My upbeat attitude about my son and his special needs was tampered when she cynically responded with, "So what do you deal with every day?"
I stumbled over my words because I usually talk about how Isaac has special needs and then share that he is the funniest person I know, but that wasn't what she was looking for; she was searching for the downside.
I guess I "deal with" a lot of things and many of them add challenges to my day, but I choose not to act like everything is a burden. This does not mean that I handle this messy life better than the next person. It brings me to tears to think about everything we have been through with Isaac and I grieve for my son and the times in his life when he will not be accepted because of his differences, but I would be a miserable person if I held onto that grief day in and day out. My son would simply be a "job" if I focused on the fact that parts of life may be more challenging because God decided to create Isaac with all but a little missing piece of chromosome nine.
I choose to appreciate the lessons I have learned. I choose to show my daughter that differences are a good thing; that disabled doesn't mean unlovable or unknowing. I choose to teach her to take life slow because you might miss something beautiful otherwise. I choose to show her that God creates perfection in a variety of ways.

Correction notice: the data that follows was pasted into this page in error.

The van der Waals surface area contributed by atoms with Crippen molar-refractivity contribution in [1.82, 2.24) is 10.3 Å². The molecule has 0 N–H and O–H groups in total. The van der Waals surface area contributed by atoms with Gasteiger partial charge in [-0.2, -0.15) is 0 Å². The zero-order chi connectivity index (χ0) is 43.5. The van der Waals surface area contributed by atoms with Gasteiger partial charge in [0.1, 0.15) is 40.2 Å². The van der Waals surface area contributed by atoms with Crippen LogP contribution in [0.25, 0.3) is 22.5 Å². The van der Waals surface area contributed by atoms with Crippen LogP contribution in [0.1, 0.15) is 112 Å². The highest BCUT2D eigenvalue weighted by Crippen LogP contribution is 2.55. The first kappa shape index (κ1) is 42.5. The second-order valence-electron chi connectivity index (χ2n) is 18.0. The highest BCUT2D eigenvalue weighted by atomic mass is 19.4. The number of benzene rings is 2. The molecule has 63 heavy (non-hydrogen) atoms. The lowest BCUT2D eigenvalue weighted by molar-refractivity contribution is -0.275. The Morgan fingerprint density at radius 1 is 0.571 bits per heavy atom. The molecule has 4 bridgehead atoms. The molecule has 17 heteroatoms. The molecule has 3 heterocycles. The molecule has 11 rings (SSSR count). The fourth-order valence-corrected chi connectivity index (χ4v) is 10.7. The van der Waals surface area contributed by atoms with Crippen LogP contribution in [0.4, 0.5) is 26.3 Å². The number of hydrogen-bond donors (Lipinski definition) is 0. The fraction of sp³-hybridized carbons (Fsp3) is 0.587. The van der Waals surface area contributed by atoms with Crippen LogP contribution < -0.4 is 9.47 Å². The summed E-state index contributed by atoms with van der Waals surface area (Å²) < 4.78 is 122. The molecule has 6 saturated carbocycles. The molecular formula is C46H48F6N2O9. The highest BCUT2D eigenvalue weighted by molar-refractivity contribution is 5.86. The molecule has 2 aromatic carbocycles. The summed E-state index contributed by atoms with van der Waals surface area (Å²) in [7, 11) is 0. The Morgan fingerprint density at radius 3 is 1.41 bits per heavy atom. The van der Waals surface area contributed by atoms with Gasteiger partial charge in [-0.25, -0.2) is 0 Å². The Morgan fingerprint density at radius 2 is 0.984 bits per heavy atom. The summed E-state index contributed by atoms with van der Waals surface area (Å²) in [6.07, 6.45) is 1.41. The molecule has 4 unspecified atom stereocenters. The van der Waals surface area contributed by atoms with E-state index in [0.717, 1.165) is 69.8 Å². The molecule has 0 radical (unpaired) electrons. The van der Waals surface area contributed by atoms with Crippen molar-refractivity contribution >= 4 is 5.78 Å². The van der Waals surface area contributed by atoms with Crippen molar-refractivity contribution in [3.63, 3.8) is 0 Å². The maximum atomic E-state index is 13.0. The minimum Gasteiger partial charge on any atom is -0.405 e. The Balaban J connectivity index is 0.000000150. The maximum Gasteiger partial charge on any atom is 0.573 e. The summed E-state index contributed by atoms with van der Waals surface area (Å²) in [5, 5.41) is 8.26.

"Is having a child with a disability a curse or a blessing? A cross or an anchor? A barrier to what I really want to do, or a lightening rod for my priorities? [...] So many people search endlessly for 'meaning' in their lives, often resisting the meaning that is right there. The point is not that we are lucky to have a child with a disability because it gives our lives instant meaning. The point is that to be presented with this event, and to fail to engage it as an opportunity--for focus, for meaning, for learning and growth, for a way to affect the world we live in--is to miss the experience that life has offered us" (229).
I choose for Isaac to know that in this place, he is perfect. I choose for Isaac to trust my presence as his personal warrior and cheerleader (Isabella, too). I choose inclusion, peace, and acceptance.
From, One Thousand Gifts by Ann Voskamp
'"The practice of giving thanks...eucharisteo...this is the way we practice the presence of God, stay present to His presence, and it is always a practice of the eyes. We don't have to change what we see. Only the way we see'" (135).